Founder and CEO RiskRecon
“Peek into most any IT shop and you will find people managing laundry lists of security issues - not risk. Too often the laundry list item priorities are based on the opinion of the manufacturer of the issue - the commercial vulnerability scanner, the third-party security assessor, the internal auditor, the government regulator, or the PCI assessor. The entire dynamic of information security transforms when people apply FAIR principles to manage risk. Instead of just managing based on issue severity, organizations allocate resources based on a defensible assessment of probabilities and magnitudes of bad outcomes.
“At the FAIR Breakfast, it was fascinating to hear the broad contexts to which FAIR is being applied. FAIR isn't just a framework for managing information security risk. Like economics, it is applicable to an almost universal set of use cases - warfare, shipping routes, insurance, politics, natural disasters, and others.
“We are currently living in the Middle Ages of medicine, practicing the equivalent of bloodletting to manage risk. FAIR provides a framework for far better allocation of precious economic resources.”
Managing Director, Cybersecurity Framework & Risk Assessment at Charles Schwab
"This year’s RSA conference topics and speakers highlighted the shifting focus from the latest vulnerabilities, tools, techniques and attribution (while those certainly have their place) to how do we know we are doing enough of the 'right things' from a security perspective to support the business objectives. This change in focus is representative of the evolving conversations at the board level and in a world of black and white hats, it is exciting to see FAIR concepts and methods increasingly used to help the business to 'deal with the grey'".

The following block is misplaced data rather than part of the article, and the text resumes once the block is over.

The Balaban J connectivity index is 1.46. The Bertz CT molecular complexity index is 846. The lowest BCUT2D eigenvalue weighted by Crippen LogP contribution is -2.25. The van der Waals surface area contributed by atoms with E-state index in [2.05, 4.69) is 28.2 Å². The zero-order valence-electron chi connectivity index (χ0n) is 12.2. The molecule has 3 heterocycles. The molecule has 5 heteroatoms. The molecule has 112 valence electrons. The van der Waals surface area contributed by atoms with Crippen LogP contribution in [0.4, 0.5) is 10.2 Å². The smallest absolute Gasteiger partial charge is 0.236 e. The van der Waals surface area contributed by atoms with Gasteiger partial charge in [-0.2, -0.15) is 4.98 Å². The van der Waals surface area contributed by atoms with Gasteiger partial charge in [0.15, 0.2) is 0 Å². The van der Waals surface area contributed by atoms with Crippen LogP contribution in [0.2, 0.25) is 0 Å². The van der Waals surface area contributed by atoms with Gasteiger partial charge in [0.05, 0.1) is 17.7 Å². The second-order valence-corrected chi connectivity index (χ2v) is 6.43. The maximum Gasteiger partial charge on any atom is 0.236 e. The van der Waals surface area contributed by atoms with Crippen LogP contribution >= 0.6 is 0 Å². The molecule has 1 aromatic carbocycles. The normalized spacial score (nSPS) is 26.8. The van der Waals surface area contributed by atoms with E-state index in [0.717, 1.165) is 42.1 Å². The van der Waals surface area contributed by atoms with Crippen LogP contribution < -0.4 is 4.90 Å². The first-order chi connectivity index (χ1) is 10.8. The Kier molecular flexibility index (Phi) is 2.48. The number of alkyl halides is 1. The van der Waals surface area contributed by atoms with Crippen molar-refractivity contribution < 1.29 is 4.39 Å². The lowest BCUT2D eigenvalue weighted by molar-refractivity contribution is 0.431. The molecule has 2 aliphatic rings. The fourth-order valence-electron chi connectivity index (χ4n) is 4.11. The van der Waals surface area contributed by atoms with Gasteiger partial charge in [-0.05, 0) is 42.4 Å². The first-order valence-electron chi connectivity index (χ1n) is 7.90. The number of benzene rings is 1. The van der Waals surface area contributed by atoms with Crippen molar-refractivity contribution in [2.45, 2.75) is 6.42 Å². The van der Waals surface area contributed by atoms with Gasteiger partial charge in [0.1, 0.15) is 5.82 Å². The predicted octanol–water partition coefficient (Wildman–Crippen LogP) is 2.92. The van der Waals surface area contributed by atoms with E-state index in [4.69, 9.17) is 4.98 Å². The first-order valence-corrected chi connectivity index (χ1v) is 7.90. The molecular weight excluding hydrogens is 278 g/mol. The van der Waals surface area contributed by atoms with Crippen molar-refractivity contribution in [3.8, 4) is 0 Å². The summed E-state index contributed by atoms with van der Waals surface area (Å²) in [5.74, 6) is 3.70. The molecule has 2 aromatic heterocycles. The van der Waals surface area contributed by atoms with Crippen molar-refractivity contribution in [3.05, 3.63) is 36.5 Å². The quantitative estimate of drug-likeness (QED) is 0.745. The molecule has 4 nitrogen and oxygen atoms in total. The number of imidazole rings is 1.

Vice President at Evolver
(Following is an excerpt from Chip’s LinkedIn post “Risk, Risk Everywhere: Reflections on RSA Conference 2018”)
“Having attended this conference for years, every year has another buzzword feel as every company is trying to jump on the newest trend to capture the imagination of a buying community that is still pretty immature and not exactly sure what to buy.
“We have passed the “machine and AI” trend of last year and have now entered “risk management” land. These range from Rohit Ghai’s opening keynote call for business-based cybersecurity to numerous new vendors on the showroom floor touting that they have the best way to visualize and manage cyber risks.
“The problem is all of these companies have a different definition of risk. One company stated that their network analysis tool can immediately identify risks by showing where all of the users are on the network and if there are any anomalies in normal operational behavior. Last year this was called a network mapping tool but this year it is a ‘risk management platform’.
“Why does it matter? It matters because it confuses non-cybersecurity people at almost all sizes of companies…When network mapping tools are being confused with corporate risk discussions, the end result is lack of credibility for cybersecurity professionals.
“I had the pleasure of being on a panel with Jack Jones, author of the Factor Analysis of Information Risk (FAIR) model, on Wednesday of RSA week. He clearly presents in the FAIR methodology that the definition of a risk is the ‘loss event frequency times the loss magnitude’. The critical term here is ‘loss’. This is ‘loss’ in business terms -- namely money. At RSA, many of the vendors equate any technical finding as a risk, with no connection to a loss factor.
“When I described this need to identify risks in terms of business loss, one person said to me ‘but that would make every customer different’. That is the point, customers are different and vary by business objectives and markets.”